Energy prices gave up the proverbial ghost this week, as the collective factors that combined to produce $147 per barrel of crude oil in July continue their unravel. I am, of course, referring to the strengthening dollar and concerns over the global economic outlook, among other factors, weighing on demand for crude oil and refined products, such as gasoline. However, taking center stage, at the moment, is OPEC’s meeting in Vienna, and their decision, considered or otherwise, about a possible cut in production.
Obviously, this meeting and the discourse surrounding it was and is meant to bolster, or at least stem, the dramatic decline in oil prices that producers are experiencing with the same alarm of investors in all asset classes across all markets. While some of the rhetoric has been predictable, especially from the hawkish wing of the cartel, punctuated by calls from Iran and others for a production cut upwards of three million barrels per day, some of the rhetoric has represented classic OPEC missteps coupled with a notable lack of commentary from Saudi Arabia, until today.
In terms of the misstep, OPEC President Khalib Cheliel might have thought he was talking his book, earlier in the week, when he stated that “some oil tankers are going without buyers,” in arguing for and justifying a robust production cut, even in the current financial climate, where every bit of stimulus and price relief seems to be needed to stabilize the global economy.
Instead, his comments seemed to startle the energy market. The rapid conclusion over his remarks was that global crude inventories may be backing up or increasing much more rapidly than previously thought. The OPEC President made his case for oversupply, alright, and traders headed for the exits, enabling prices to breakdown below $70 per barrel. You could say “that one” oversold his case.
Saudi Arabia’s main comment, so far, is that “markets determine the price.” They appear to be trying to counsel their fellow members not to act too aggressively in the face of falling prices, recognizing the benefit of lower energy prices to the global economy, which, of course, is where much of their sovereign wealth is invested. Probably more than any other member, along with Kuwait and the UAE, they are in this financial debacle with rest of us. Among their most notable investments is their outsized stake in shares of Citigroup, among other brand name equities.
I think it is an open question as to how pleased or displeased Saudi Arabia has become over the past several years with the petrodollar fueled flights of diplomatic fancy of certain producers. Iran’s pursuit of nuclear weapons technology, Venezuela’s push to become a hemispheric counterweight to the United States, and even non-OPEC Russia’s actions, relating to its renewed place in the world, have all occurred thanks solely to the rush of increased currency reserves from high priced oil and natural gas sales. Actions, which if examined rationally, have the look of biting the hand that feeds you.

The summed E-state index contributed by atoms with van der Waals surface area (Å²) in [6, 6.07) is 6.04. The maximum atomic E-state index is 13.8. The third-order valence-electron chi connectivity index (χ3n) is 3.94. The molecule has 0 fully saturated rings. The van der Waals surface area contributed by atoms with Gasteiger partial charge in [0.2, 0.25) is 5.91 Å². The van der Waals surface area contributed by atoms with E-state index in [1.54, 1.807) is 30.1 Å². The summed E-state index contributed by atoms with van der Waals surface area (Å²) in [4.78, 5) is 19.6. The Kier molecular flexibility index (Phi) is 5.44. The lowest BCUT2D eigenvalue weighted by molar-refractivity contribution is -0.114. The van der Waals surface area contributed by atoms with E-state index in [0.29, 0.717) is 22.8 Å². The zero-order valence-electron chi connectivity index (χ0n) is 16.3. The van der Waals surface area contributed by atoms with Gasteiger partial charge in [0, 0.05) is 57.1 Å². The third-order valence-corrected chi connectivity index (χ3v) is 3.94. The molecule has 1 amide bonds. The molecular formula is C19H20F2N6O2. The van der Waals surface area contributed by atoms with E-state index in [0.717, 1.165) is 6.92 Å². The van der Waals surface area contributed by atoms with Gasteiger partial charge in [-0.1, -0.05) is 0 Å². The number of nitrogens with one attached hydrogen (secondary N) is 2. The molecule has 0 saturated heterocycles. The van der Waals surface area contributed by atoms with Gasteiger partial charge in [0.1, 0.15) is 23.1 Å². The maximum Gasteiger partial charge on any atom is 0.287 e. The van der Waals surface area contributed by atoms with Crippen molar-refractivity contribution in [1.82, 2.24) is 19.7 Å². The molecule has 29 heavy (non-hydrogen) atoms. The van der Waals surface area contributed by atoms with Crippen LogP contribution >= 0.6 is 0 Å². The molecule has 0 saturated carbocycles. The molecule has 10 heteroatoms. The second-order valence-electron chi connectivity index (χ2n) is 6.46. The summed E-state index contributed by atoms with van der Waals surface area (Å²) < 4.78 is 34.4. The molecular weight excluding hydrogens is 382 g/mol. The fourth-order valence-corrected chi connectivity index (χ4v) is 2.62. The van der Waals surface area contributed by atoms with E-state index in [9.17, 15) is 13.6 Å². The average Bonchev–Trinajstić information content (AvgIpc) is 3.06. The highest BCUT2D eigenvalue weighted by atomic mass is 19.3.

Saudi Arabia has the institutional memory of the classic boom and bust cycles of energy prices. The bust in prices in the late 1990s was a large factor in bringing down the former Soviet Union; it precipitated the rise of Hugo Chavez in Venezuela; and it gave a great many of us concern over the viability of the House of Saud. To that point, Saudi Arabia, in my estimation, can endure sub-$50 oil, at least for at time. I am not as sure about the rest of the group, however. Venezuela and Iran will be the first to stare down real economic hardship and quickly. Venezuela has largely squandered its oil riches on domestic social programs and largesse to foreign nation. Iran will quickly see just how effective those increasing United Nation sanctions are without the riches afforded by triple-digit oil prices.
Tomorrow, the final decision will likely be a mere 1 million barrel per day production cut, with another meeting planned soon, with more cuts promised, “If needed.”
I will be watching to see, however, the posture of Saudi Arabia. They will likely not come right out and say it, but they may be more with the West than their producing brethren may realize. They saw the pushback on the alternative energy front and the US driving public to the exorbitant prices. The accoutrements of triple-digit oil did not seem to seduce them, this time around, the way it did other producing nations. It will be interesting to see if they take this opportunity to teach their cohorts a valuable lesson about business cycles, and demonstrate their experience with the ability to afford and endure the lesson.